There are more reserves in Canada than there are First Nations, as First Nations were ceded multiple reserves by treaty. First Nations can be grouped into cultural areas based on their ancestors' primary lifeway , or occupation, at the time of European contact.

These culture areas correspond closely with physical and ecological regions of Canada. Ethnographers commonly classify indigenous peoples of the Americas in the United States and Canada into ten geographical regions with shared cultural traits called cultural areas.

See the individual article on each tribe , band society or First Nation. The Indigenous peoples of the Pacific Northwest Coast communities centred around ocean and river fishing; in the interior of British Columbia , hunting and gathering and river fishing.

In both of these areas, salmon was of chief importance. For the people of the plains, bison hunting was the primary activity.

In the subarctic forest , other species such as the moose were more important. For peoples near the Great Lakes and the St. Lawrence River, shifting agriculture was practised, including the raising of maize, beans, and squash.

Today, Aboriginal people work in a variety of occupations and live outside their ancestral homes. The traditional cultures of their ancestors, shaped by nature, still exert a strong influence on their culture, from spirituality to political attitudes.

First Nations peoples face a number of problems to a greater degree than Canadians overall, some with living conditions comparable to developing countries like Haiti.

Canada's federal residential school system began in the mids, building upon a patchwork of boarding schools established and operated by various Christian denominations.

Member of Parliament for Assiniboia West, Nicholas Flood Davin, produced a report, known generally as the Davin Report, that recommended the establishment of a school system similar to that being created in the United States.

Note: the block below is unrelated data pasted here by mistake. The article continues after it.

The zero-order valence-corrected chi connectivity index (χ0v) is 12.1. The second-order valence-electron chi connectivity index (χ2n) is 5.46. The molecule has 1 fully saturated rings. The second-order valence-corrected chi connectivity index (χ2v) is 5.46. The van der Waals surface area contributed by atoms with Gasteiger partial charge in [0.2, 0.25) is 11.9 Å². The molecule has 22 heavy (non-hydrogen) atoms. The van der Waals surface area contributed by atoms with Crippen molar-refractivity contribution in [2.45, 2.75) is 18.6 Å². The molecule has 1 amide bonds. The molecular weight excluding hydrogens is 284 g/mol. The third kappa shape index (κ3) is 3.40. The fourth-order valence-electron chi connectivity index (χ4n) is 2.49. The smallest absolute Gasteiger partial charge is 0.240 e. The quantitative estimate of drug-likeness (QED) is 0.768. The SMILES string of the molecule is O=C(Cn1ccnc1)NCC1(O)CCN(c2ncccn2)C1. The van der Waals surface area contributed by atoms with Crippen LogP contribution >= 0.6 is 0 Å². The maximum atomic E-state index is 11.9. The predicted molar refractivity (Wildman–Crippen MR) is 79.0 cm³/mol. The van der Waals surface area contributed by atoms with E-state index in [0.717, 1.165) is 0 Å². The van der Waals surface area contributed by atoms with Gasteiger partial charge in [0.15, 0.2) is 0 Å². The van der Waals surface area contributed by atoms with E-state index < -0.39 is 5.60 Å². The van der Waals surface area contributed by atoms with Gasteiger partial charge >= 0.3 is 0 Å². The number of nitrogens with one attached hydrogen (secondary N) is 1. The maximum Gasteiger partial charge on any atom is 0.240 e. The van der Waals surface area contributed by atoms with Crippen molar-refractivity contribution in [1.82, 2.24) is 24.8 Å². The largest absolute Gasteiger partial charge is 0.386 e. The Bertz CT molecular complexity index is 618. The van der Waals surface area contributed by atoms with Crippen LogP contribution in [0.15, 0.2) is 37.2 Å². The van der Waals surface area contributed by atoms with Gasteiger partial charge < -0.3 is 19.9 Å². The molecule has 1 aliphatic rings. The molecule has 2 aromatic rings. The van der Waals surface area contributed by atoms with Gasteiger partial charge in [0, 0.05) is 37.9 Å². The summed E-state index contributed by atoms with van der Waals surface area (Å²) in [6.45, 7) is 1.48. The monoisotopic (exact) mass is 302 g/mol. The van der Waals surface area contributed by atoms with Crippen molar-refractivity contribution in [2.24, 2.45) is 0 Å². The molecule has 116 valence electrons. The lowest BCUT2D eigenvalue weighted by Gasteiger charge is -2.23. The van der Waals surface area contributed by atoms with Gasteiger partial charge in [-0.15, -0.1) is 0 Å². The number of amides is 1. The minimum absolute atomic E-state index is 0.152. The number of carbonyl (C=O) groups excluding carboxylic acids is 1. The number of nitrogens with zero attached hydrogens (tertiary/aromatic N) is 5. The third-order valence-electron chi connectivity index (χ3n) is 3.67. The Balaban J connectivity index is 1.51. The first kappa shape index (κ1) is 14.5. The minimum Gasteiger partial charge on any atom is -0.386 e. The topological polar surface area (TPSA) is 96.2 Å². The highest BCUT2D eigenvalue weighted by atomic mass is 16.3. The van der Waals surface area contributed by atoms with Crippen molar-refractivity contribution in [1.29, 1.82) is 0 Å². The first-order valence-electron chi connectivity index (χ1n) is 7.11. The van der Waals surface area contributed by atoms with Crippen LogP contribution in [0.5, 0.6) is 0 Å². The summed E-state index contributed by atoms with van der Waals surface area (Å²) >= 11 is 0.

One of its chief goals was to remove Aboriginal children from "the influence of the wigwam", which he claimed was stronger than that of existing day schools, and keep them instead "constantly within the circle of civilized conditions".

While the history of the Indian Residential School system IRS is a checkered one, much criticism has been levelled at both the system and those who established and supported it.

Neglect and poor nutrition were often what Aboriginal children experienced, particularly in the early decades of the system's operation.

The stripping away of traditional native culture—sometimes referred to as "cultural genocide"—is another charge levelled at the residential schools.

In many schools, students were not allowed to speak their Indigenous languages or practice any of their own customs, and thus lost their sense of identity, inevitably driving a cultural wedge between children and their family.

By , attendance at some sort of school was mandatory for Aboriginal children in Canada. The Indian Act made education compulsory, and where there were no federal days schools—or, in later decades, a provincial public school—a residential school was the only choice.

In some cases, children could return home on weekends and holidays, but for those in schools established far away from remote communities, this was not possible.

The removal of children from their families and communities brought short and long term harm to many native communities.

While many schools had infirmaries and provided medical care in later decades, abuse of various kinds and crowded conditions in the first decades of the IRS history led to poor health and even death for a percentage of those enrolled.

It has been argued that the psychological and emotional trauma resulting from both the abuse and the removal of the children from their families and culture has resulted in substance abuse, greater domestic violence, unemployability, and increased rates of suicide.

Former students are now routinely referred to as "survivors". Not all Aboriginal children attended residential schools.

During the period in which the schools operated, more than a third of indigenous children attended federal day schools, and about a third received no schooling at all.

It is however the residential school system that receives much of the blame for the various problems and challenges facing Canada's indigenous people today.

During the years in which the residential schools operated, they were regarded by most Canadians as a sensible and beneficial solution to native education, and in some cases, Aboriginal communities specifically requested that a residential school be built.

When the system began to closing down in the s, a significant number of communities asked that their school remain open.

The last Canadian residential school to close was Gordon Indian Residential School in Saskatchewan, founded in , and closed in The Christian denominations that operated the schools on behalf of the federal government have expressed regret and issued apologies for their part in a system that harmed many indigenous children.